For years, we have expected presidential debates to be mostly serious affairs, so much so that many found them boring. Two or more candidates would take to a stage and be questioned on policy issues by some network political wonk and many would tune out after only a few minutes. Well after last nights democratic debate in Pennsylvania, those days can now be viewed as the good old’ days.
What we saw last night was nothing short of a seismic shift in the way network televised debates will be presented. Instead of a 90 minute break from the normal nonsensical campaign bantering of surrogates and the infantile back-and-forth silliness we all have come to expect, we got more of just that sort of thing in this debate. Thanks to Charlie Gibson and George Stephanopoulos, discussion of policy and real issues, like the economy, Iraq, healthcare and anything else that matters to people’s lives, took a back seat and were pushed aside.
The first question should have given us an insight into what was coming. Charlie Gibson, with his glasses perched on his nose so as to appear like the candidates fourth grade history teacher, asked if they would put the other on the ticket as a running mate. But he didn’t specify who the question was for, so as the two senators paused in an attempt to be polite to one another Gibson gave a snarky “Don’t all talk at once” type jibe. Either Gibson choked on the very first question, or he was hoping this would happen so he could put them both down right off the bat. It was ridiculously awkward moment, but as the next 50 minutes would reveal, it was just the type of table setter he was looking for.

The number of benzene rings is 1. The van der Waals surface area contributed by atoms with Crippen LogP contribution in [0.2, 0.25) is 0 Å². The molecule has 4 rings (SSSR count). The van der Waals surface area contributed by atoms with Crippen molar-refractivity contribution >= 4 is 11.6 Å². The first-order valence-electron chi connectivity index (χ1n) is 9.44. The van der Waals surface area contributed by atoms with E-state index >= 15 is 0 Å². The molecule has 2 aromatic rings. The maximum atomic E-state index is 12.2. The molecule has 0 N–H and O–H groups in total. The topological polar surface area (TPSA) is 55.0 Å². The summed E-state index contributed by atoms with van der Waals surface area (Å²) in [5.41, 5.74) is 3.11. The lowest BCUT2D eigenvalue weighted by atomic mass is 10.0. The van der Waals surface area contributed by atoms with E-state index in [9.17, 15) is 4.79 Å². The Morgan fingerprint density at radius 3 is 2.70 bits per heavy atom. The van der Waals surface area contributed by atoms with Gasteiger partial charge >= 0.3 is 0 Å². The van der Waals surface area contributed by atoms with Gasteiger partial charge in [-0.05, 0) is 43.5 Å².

The first six questions, encompassing nearly the entire first half of the debate, was completely devoid of policy issues or anything else one would expect to find in a debate. Instead we got regurgitated “gotchas” that have all been discussed and answered over and over for weeks.
There was an obvious plan to what ABC wanted out of this debate. They were going to corner Obama and watch as Clinton slapped away, like an episode of Jerry Springer. For example, the moderators used a taped question from a Pennsylvanian about Obama and his lack of a flag lapel pin, as if that were of any consequence to why I can’t afford to fuel my car. Of course no one bothered to point out that Hillary Clinton was also not wearing a pin, because that just wouldn’t have fit the script. It was painfully pointless and depressingly hard to watch.
But it will be up to bloggers and newspapers to point this out. The television media will never criticize one of their own as soon they will also be called on to perform such a task. Will this new “reality television” style of political debates be what the future holds? Let’s all hope not.